FBI The Federal Bureau of Investigation (FBI) had a specific request. The agency needed a monocular for surveillance purposes that could be hand-held or camera adaptable, and it needed to be compatible with the agency’s existing systems. Additionally, the FBI wanted the unit to fit in the pockets of its agents. To meet these special needs, ITT Exelis engineered a system especially for the FBI, making sure each request was met. The FBI continues to use this technology to perform critical missions.
U.S. Coast Guard The U.S. Coast Guard had been forced to go through a lengthy procurement process for night vision, and the organization was not receiving the highest performance equipment –two issues which affected its operations. Thus the Coast Guard approached ITT Exelis to determine how the officials could receive the upgraded technology and accelerate delivery time. ITT Exelis worked with Coast Guard officials to find a quick-response federal procurement process, whereby they would receive the latest, high-performance technology in a fraction of the time it generally would take. Today, the Coast Guard uses updated technology and quickly can acquire additional systems.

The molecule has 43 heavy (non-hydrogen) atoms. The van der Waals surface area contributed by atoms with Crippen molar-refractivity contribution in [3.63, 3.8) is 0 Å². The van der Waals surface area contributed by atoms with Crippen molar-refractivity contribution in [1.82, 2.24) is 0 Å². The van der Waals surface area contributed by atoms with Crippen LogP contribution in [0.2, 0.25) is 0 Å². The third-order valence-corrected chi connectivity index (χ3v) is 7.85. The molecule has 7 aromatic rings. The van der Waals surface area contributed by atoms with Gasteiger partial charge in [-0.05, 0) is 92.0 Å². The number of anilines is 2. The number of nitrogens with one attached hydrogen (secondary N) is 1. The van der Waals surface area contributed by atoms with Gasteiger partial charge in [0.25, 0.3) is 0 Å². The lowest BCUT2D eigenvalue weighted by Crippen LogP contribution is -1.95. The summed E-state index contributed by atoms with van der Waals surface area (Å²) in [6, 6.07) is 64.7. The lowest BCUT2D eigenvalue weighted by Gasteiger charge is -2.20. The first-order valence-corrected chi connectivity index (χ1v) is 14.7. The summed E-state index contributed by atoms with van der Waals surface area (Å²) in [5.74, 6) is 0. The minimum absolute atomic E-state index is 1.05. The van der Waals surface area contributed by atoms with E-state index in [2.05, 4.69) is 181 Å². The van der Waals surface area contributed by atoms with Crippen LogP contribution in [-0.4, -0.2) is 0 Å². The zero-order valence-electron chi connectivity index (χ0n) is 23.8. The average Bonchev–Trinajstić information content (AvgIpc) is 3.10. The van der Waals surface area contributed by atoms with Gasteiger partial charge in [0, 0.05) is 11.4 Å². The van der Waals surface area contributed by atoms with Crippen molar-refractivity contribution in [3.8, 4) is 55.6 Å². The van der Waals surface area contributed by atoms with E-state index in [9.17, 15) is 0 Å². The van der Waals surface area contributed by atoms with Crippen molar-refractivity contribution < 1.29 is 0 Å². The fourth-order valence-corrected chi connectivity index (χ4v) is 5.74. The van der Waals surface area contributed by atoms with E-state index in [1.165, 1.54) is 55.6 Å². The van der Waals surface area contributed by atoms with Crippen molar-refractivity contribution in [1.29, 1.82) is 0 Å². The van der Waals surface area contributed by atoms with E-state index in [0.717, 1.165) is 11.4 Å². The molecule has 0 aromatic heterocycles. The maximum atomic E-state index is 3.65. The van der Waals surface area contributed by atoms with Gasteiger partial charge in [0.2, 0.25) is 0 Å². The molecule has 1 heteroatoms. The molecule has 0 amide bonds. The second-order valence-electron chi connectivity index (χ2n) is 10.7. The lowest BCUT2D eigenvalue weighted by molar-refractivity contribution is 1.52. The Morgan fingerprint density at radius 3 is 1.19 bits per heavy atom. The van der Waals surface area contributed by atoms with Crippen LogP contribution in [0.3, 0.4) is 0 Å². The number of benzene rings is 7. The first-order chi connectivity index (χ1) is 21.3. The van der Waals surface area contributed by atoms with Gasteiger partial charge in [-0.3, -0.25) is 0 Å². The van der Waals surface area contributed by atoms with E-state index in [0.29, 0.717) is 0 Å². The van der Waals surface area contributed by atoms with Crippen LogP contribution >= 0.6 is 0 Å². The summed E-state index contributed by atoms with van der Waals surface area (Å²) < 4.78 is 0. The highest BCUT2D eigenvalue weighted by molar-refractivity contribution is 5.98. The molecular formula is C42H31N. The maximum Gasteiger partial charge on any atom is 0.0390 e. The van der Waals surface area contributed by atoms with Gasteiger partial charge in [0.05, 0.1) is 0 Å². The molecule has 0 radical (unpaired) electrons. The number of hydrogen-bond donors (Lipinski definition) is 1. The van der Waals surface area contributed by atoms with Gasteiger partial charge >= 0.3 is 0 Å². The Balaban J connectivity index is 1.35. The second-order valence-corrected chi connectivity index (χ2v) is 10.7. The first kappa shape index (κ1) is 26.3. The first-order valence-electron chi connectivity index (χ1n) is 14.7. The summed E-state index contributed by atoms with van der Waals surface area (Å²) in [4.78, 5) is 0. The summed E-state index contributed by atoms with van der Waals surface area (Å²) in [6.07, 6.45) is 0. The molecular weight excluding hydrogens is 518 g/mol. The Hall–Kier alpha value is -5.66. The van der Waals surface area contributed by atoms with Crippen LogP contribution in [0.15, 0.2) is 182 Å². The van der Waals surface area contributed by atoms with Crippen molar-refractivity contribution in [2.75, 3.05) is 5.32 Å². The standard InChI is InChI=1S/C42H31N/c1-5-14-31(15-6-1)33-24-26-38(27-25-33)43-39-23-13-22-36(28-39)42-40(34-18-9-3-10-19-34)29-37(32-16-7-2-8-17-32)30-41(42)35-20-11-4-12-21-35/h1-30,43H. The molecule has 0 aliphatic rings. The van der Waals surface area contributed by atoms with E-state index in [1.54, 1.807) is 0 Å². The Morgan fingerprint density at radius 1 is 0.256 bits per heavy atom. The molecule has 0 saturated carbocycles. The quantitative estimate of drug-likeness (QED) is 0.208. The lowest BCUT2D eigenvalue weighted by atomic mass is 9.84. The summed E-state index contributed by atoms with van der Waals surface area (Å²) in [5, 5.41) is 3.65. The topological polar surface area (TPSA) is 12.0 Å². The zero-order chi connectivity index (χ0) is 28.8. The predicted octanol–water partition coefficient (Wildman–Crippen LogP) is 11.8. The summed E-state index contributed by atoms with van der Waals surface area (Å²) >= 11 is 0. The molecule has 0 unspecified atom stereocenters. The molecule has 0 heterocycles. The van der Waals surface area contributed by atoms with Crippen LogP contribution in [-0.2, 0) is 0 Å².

THE IMPORTANCE OF SIGHT AT NIGHT
While officers sometimes refer to thermal imaging (heat detection) as “night vision,” the term “night vision” generally refers to image intensification (light amplification). Image intensified night vision is essential safety equipment for law enforcement officers because criminals use darkness as a cover. When officers face criminal activity in the dark or at night, they have to use flashlights or floodlights, putting officers at risk by alerting criminals to the officers’ exact location. Night vision gives officers a critical advantage over criminals by allowing them to see criminal activity without being detected and by giving them time to respond safely. Not only does night vision shield law enforcement officers, but also it significantly improves efforts including search and rescue, surveillance, evidence gathering, foot pursuit, SWAT/tactical maneuvers, weapon firing and K-9 activities.